Every Cub Is Expendable ... Save One (And Not The One You Might Guess)

Starlin Castro #13 of the Chicago Cubs hits a solo home run in the seventh inning against the Philadelphia Phillies at Wrigley Field in Chicago, Illinois. (Photo by David Banks/Getty Images)

With the Cubs in big-time rebuilding mode, almost every player on the roster can be had for the right price, including even budding star shortstop Starlin Castro.

As USA Today's Bob Nightengale writes, the Chicago's baseball teams have gone in utterly different directions this spring. While neither the White Sox nor the Cubs were expected to contend in 2012, the Sox are in first place while the Cubs are square in the National League Central basement, 10 games off the pace.

The White Sox figure to be buyers in the trade market, while the Cubs ... well, it looks like there will be a North Side fire sale:

The Cubs are letting teams know that nearly everyone but starter Jeff Samardzija is available, two high-ranking team officials told USA TODAY Sports on condition of anonymity because of competitive reasons.

Matt Garza and Ryan Dempster are veterans starters who can fill out the top of a rotation for a contender. Shortstop Starlin Castro already is a star at 22 but can be obtained for two impact prospects. First baseman Bryan LaHair, a surprise bright spot with 10 home runs, can be cleared to make room for top prospect Anthony Rizzo.

And the Cubs gladly will chip in cash for a team to take left fielder Alfonso Soriano and the more than $45 million left on his contract.

Let's run through that whole list ...

Garza's Garza, his numbers this season perfectly in line with the rest of his career. He certainly doesn't belong at the top of a contender's rotation; his career ERA+ is just 108, and that's just who he is. Edwin Jackson.

Dempster's maybe just a touch better, if quite a bit older. Pay no attention to Dempster's 0-3 record in nine starts this season; he's consistently good, year in and year out. Not a top-of-the-rotation starter, but a lovely No. 3 or 4 starter for a good team.

LaHair's obviously expendable, with Rizzo humiliating Pacific Coast League pitchers this season, just as he humiliated Pacific Coast League pitchers last season. Rizzo might be better than LaHair right now, and he'll certainly be better than LaHair within a year or two. The tricky thing about LaHair is that he'll probably never have better statistics than he's got right now. So if I'm Theo Epstein, I'm sitting at my desk and hoping the phone will ring. He who hesitates, etc.

Soriano? Duh. The good news is that Soriano's on a tear lately, his numbers for the season now roughly on par with last season. The bad news is that those numbers still aren't good for a left fielder. The badder news is that Soriano's got another $46 million coming, through 2014. But Theo Epstein and (I suspect) owner Tom Ricketts are highly familiar with the concept of sunk costs, and (I suspect) they'll happily spend a great deal of money to get Soriano off the roster. If they can get any sort of financial relief at all.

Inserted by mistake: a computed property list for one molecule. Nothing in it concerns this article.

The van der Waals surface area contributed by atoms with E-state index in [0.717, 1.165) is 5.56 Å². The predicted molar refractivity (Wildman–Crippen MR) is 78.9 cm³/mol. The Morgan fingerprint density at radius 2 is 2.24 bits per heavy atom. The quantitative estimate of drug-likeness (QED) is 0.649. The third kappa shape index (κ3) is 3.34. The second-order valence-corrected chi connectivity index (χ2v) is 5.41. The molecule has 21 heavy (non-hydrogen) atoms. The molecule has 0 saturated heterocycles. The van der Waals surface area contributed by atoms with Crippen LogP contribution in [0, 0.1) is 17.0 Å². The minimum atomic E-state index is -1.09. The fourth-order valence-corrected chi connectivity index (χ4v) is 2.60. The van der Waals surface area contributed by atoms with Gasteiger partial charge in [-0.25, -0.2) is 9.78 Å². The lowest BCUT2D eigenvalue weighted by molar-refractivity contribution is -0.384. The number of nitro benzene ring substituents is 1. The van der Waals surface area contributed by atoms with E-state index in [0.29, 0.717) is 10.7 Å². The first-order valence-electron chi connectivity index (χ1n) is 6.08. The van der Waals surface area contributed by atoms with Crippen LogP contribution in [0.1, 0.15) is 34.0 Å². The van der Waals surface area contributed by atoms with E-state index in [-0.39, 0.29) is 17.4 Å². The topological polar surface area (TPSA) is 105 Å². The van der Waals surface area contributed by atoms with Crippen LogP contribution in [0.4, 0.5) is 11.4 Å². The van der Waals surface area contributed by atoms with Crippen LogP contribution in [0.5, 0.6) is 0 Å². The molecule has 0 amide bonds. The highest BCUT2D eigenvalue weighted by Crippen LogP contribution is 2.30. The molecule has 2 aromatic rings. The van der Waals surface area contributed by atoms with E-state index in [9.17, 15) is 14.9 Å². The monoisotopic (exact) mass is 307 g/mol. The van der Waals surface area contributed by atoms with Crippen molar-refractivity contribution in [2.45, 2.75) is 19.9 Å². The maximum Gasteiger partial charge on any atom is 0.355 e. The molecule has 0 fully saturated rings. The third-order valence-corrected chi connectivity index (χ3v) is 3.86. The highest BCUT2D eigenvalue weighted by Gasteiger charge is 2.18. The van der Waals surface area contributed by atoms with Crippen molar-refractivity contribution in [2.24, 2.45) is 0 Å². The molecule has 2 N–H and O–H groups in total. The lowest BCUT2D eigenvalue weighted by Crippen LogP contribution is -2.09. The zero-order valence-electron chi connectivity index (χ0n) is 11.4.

Which brings us to Starlin Castro. I would have guessed that if one Cub was untouchable it would be Castro, not Samardzija. We might surmise, though, that Castro's available because

a) he's drawn five walks this season in 50 games;

b) his fielding at shortstop has been uneven, though statistically excellent this season; and

c) Castro would bring back more in a trade than anyone else on the roster.

Still, it's somewhat hard to figure. Castro won't be eligible for free agency until after the 2016 season, and I have to think that management's planning on competing for a postseason berth before then. How would trading Castro for a couple of 20- or 21-year-olds not delay that goal?

Anyway, that's mostly it. If the Cubs are willing to trade Castro, they must be willing to trade Darwin Barney, too. He's not great, but he's fairly young and has a pretty good chance to become a solid major leaguer. David DeJesus would be a decent rent-a-player, especially in a platoon role, though he's signed through 2013 so that's a bit of a commitment.

There is, it should be said, a certain freedom in being terrible. With this season a bust and no reason to expect a winning 2013, Epstein and his cohorts may operate without the fetters of immediate expectations.

Update: All over the place -- well, all over Twitter anyway -- there are second-hand disavowals of Starlin Castro's supposed availability. Here's just one of many examples ...

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